These are chat archives for jdubray/sam
componentDidMount). so currently i've been putting this in NAP, where
if !state.isReady -> hydrateAction()
hydratebut this may not be the best idea
state.readyfunction will be false, and the view will render a
loadingscreen. in our NAP we dispatch the action
getUser(...)and then on the second render we can display the user
@mnichols so I am trying to avoid
modeling states explicitly
It is sometimes clearer, it is sometimes a burden. SAM / TLA+ offer enough structure in which a state machine can be landed, but does not require that you think in terms of State/Action/Transition
@jeffbski I struggled to understand that state function also, and I think that's because I couldn't work out what it's responsibility was. Rendering the view? Executing the next action? Where is the
state? etc. I realised it's none of these, and that it's closest familiar term is really "status" or control-state. Then I differentiated what the state function can help determine, vs what the state function actually does. How I understand it is: the state function only calculates what the current control-state is of the component. From this control-state you can then:
But there is no reason why the
nap function must be called inside the state function, and personally I don't do this because I believe it's:
I think the state function's only responsibility is to determine control-state. You can put
nap in the state function but I don't see a benefit in doing so. I think it's the responsibility of the assembler to call
nap, not the control-state function.
I think it's the responsibility of the assembler to call render and nap, not the control-state function.
I am not opposed to it, for me it was the dependency on the control state that "coupled" those two activities, but either way it's ok.
State machines provide a framework for much of computer science. They
can be described and manipulated with ordinary, everyday mathematics—
that is, with sets, functions, and simple logic.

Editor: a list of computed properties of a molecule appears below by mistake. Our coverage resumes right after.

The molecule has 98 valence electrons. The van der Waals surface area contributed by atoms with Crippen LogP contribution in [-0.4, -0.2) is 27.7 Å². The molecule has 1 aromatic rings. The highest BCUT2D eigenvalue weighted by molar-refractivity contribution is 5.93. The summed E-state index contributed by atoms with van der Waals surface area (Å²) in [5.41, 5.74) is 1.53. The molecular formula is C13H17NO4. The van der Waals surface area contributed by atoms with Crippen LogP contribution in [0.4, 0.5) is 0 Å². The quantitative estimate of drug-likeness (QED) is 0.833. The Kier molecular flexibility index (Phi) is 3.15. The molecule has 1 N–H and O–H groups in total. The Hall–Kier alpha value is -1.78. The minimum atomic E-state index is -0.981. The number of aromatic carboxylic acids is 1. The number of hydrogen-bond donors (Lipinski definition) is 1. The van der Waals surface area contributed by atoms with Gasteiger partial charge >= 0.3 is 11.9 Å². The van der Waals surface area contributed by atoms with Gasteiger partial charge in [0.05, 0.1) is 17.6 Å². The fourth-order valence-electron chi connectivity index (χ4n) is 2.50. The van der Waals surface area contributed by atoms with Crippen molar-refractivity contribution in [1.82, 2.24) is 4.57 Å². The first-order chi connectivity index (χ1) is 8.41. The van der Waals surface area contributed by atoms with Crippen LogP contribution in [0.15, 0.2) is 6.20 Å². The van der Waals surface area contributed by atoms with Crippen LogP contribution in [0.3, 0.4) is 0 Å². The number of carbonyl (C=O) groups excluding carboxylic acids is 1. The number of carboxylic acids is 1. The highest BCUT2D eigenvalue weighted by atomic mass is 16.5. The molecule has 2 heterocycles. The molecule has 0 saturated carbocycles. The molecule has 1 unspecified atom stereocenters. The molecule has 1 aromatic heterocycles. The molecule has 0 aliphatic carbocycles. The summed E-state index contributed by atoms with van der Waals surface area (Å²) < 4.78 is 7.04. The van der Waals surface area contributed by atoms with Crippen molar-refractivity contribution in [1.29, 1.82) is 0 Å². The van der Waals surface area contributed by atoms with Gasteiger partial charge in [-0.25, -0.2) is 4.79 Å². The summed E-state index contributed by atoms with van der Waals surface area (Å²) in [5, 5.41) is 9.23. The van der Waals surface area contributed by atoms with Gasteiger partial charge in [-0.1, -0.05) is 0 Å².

for much of computer science
hydratefunction is required. The reason being is, one of the strengths of SAM is removing BL from the view. So it shouldn't matter whether we use HTML templates, React, Angular, or console.log. The logic shouldn't depend on the rendered component to dispatch an initial action, in the same way we don't depend on the view to dispatch post-render actions (nap).
A specication is a written description of what a system is supposed to do (p1)
Our basic tool for writing specications is mathematics
TLA+ specifies a system by describing its allowed behaviors|what it may do in the
course of an execution.
TLA makes it practical to describe a system by a single formula
V = S( vm(M.present(A(data))), nap(Model) )since I think it helps to describe what is going on in one shot. I'm not sure why there is an S and a vm. I was kind of thinking the S represents the State function, but then I thought vm was for view-model so I'm confused a bit since I didn't know we'd have both. Also while the function is useful for helping understand, is it accurate? The
presentcall is asynchronous (reactive) it doesn't return anything. Math and compatibility of functions is straight forward when synchronous. Maybe TLA+ has some nice ways to represent that and I must guess that you were able to write it in TLA+ form, but I'm guessing it might be a bit involved from reading the examples in the book.